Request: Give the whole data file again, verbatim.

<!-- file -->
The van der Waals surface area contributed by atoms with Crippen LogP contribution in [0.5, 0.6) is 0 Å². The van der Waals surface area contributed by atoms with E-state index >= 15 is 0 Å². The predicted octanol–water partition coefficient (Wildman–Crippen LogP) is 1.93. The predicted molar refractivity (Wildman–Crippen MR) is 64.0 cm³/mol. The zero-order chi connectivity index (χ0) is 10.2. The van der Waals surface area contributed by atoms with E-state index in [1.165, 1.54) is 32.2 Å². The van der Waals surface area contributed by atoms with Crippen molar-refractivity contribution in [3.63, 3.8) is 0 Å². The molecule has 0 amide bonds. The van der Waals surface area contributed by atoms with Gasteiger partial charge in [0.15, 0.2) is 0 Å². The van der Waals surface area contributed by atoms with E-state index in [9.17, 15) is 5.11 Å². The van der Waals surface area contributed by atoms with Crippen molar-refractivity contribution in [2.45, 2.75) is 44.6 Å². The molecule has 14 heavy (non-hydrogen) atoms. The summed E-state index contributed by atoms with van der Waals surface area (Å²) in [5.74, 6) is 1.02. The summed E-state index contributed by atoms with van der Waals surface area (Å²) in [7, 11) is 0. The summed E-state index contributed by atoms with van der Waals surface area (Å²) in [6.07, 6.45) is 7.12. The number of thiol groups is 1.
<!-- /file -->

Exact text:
The van der Waals surface area contributed by atoms with Crippen LogP contribution in [0.5, 0.6) is 0 Å². The van der Waals surface area contributed by atoms with E-state index >= 15 is 0 Å². The predicted octanol–water partition coefficient (Wildman–Crippen LogP) is 1.93. The predicted molar refractivity (Wildman–Crippen MR) is 64.0 cm³/mol. The zero-order chi connectivity index (χ0) is 10.2. The van der Waals surface area contributed by atoms with E-state index in [1.165, 1.54) is 32.2 Å². The van der Waals surface area contributed by atoms with Crippen molar-refractivity contribution in [3.63, 3.8) is 0 Å². The molecule has 0 amide bonds. The van der Waals surface area contributed by atoms with Gasteiger partial charge in [0.15, 0.2) is 0 Å². The van der Waals surface area contributed by atoms with E-state index in [9.17, 15) is 5.11 Å². The van der Waals surface area contributed by atoms with Crippen molar-refractivity contribution in [2.45, 2.75) is 44.6 Å². The molecule has 14 heavy (non-hydrogen) atoms. The summed E-state index contributed by atoms with van der Waals surface area (Å²) in [5.74, 6) is 1.02. The summed E-state index contributed by atoms with van der Waals surface area (Å²) in [7, 11) is 0. The summed E-state index contributed by atoms with van der Waals surface area (Å²) in [6.07, 6.45) is 7.12. The number of thiol groups is 1.